This is a surgically implanted pocket or pouch, sealed by a flap of skin. It can be used to smuggle small objects – in popular culture, it’s commonly seen as something only drug mules would utilize. This is a high-end example, utilizing state-of-the-art sensor-spoofing techniques to hide the contents of the pocket from any search, up to and including full body cavity searches and sensor scans. It is typically placed in the abdomen, and can hold up to Basic Lift/2 pounds – typically around ten pounds. Smaller pockets can be placed elsewhere; up to two levels of Payload (Basic Lift/5 pounds, 2 points) if in the legs, or one level of Payload (Basic Lift/10 pounds, 1 point) if in the arms.

Operation: Minor. An incision is made into the abdominal cavity, and a small ‘bubble’ of shielding circuitry and plastics is inserted, making up the walls of your new flesh pocket. Memory flesh technology is then used to seal the cavity; opening it requires swiping your fingers over a specific piece of your anatomy, which has a hidden fingerprint scanner installed. This is considered an out-patient procedure, and can be completed with the patient fully recovering within a day.

Statistics: Payload 5 (Cyberware, -40%; Mechanical, +20%; No Signature, +20%) [5].


$8,000, plus $2,000 per preset
LC3
Radical
Prosthetic Ltd. Memory Flesh

8/16/19 Points

With the swipe of a finger on a carefully concealed fingerprint scanner, the recipient’s body morphs before their very eyes – small bladders and actuators hidden underneath the skin morph, altering the user’s bone and body structure to one of a number of presets, all taking approximately ten seconds. After the operation and initial expense for a single option, new presets cost an addition $2,000 and 8 points (for the first additional preset; 10 points total for three or more presets), but requires no extra surgery – it is simply a software update. Memory Flesh can at most alter Build by one step, for example an Overweight man with a Memory Flesh system can at most go from Overweight to either Fat or Average, but can’t drop down to Skinny or go to Very Fat. Memory Flesh includes a variant of Prosthetic Ltd.’s Variskin by default, allowing recipients to alter their skin tone and hair color, length, or style. Memory Flesh systems are typically used for fashion or as a high-tech alternative to plastic surgery; as such, a preset typically includes an altered Appearance level – if so, include the cost of the difference between the highest Appearance level preset and the non-augmented Appearance level, possibly with Off-the-Shelf Looks.

Operation: Radical. Implanting the Memory Flesh systems requires a large number of separate, individually relatively minor surgical procedures, all done over a one-month period. It takes a full week after implantation is complete to calibrate the implants and for the artists at Prosthetic Ltd. Ltd to work with the recipient and finalize the initial preset selection. The entire process, from implantation to recovery to calibration, takes approximately six weeks.

Statistics: Alternate Form (Cyberware, -40%; Cosmetic, -50%; Once On Stays On, +50%) [8]. One additional preset costs [8] points more; two or more additional presets switch out Alternate Form for Elastic Skin (Cyberware, -40%; Once On Stays On, +50%; Must Install Preset, -20%) [19]


$15,000/$30,000
LC2
Major/Radical
EnyoGeni PolyFace/PolySkin

15/20 Points

EnyoGeni’s PolyFace system is an adaptation of Prosthetic Ltd. Memory Flesh, resulting from a partnership between the two companies. Rather than installing actuators and bladders throughout the body, the operation is confined to the user’s face; as such, the PolyFace system can not alter the appearance of anything other than the face. However, in exchange for that inflexibility, the PolyFace system allows the user to dynamically alter their appearance. Utilizing an advanced ‘expert system’ computer program and a dedicated neural connection, the PolyFace system can take commands from the user to alter his facial appearance in almost any way imaginable, including the ability to directly copy the appearance of someone else. This requires a bit of training in order to make full use out of – someone who just received the system is unlikely to create a convincing disguise, if that’s their intention – but once they are used to it, the user can create and implement a full-featured disguise, completely mimicking a target’s facial features, in approximately ten seconds.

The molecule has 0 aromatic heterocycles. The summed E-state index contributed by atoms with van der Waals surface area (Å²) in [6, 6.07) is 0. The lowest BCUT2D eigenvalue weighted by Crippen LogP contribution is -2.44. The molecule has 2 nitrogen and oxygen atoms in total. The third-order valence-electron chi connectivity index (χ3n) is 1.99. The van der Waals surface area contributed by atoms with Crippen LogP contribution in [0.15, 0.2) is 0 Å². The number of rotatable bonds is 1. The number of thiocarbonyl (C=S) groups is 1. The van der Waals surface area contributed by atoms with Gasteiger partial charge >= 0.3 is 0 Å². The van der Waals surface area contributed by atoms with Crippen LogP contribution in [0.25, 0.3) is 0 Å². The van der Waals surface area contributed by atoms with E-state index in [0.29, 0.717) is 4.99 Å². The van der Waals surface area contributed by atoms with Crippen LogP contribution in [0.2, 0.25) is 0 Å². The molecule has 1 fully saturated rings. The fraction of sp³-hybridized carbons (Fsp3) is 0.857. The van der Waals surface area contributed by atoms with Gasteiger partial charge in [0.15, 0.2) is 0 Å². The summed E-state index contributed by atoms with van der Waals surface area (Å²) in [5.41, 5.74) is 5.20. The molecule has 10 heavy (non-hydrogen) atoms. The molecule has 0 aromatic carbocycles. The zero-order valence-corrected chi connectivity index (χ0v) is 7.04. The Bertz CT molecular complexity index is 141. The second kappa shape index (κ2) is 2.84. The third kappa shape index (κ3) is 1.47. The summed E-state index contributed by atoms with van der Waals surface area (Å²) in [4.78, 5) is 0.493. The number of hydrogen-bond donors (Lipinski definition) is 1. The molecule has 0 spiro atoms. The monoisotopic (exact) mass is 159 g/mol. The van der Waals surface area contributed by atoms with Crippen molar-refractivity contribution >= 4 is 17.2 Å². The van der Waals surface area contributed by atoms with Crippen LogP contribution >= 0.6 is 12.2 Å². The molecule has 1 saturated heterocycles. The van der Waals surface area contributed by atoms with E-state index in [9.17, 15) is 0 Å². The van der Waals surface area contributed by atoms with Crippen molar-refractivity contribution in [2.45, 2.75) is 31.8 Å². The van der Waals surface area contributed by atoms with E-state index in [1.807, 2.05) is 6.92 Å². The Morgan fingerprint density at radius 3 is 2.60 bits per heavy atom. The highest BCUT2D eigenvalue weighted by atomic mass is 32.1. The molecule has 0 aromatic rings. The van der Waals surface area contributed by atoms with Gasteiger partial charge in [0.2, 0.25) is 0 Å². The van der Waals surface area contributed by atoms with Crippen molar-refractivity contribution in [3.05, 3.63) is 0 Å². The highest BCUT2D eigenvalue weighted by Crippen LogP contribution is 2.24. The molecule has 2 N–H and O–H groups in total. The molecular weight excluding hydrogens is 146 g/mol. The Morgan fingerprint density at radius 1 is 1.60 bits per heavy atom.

Unlike the Memory Flesh system it was born from, PolyFace is not primarily intended for fashionistas – instead, it’s marketed towards spies, Runners, and anyone else who would like to be able to craft a workable disguise in mere seconds. As such, the various implants are well shielded from casual inspection and security scans.

Should the PolyFace circuitry be disrupted – say, from an EMP – the system shorts out, leaving the wearer unable to move the muscles of their face. They can still speak, but they effectively have Stuttering for the duration and get a -2 penalty to reaction rolls due to the ‘dead’ look of the face.

A more expensive and extensive version of PolyFace, PolySkin, is also available – it allows the user to alter any portion of their body, from head to toe.

Operation: Major/Radical. Implanting the PolyFace system works similarly to Prosthetic Ltd.‘s Memory Flesh, but with the operations only taking place in the facial area. This reduces the amount of time it takes to complete the process from six weeks to approximately one and a half. The PolySkin system takes just as long to implant and calibrate as Prosthetic Ltd.’s Memory Flesh – a full six weeks. Unfortunately, those with Memory Flesh already installed will still need to undergo these procedures, as EnyoGeni’s system uses a different, more stealthy actuator design.

Statistics: Elastic Skin (Cyberware, -40%; Face Only, -25%; No Signature, +20%; Once On Stays On, +50%) [20] plus Stuttering (Mitigator, -70%) [-3] and Ugly (Mitigator, -70%) [-2]. The PolySkin system removes Face Only from Elastic Skin [+5]. Not installing VariSkin at the same time results in PolyFace/Skin costs [-6] points and $3,000 less, but eliminates the ability to mimic a specific target in any useful way unless their coloration exactly matches your own.


Dermal Coatings

$2,500
LC4
Radical
Umbra Corporation SyntheSkin

5 Points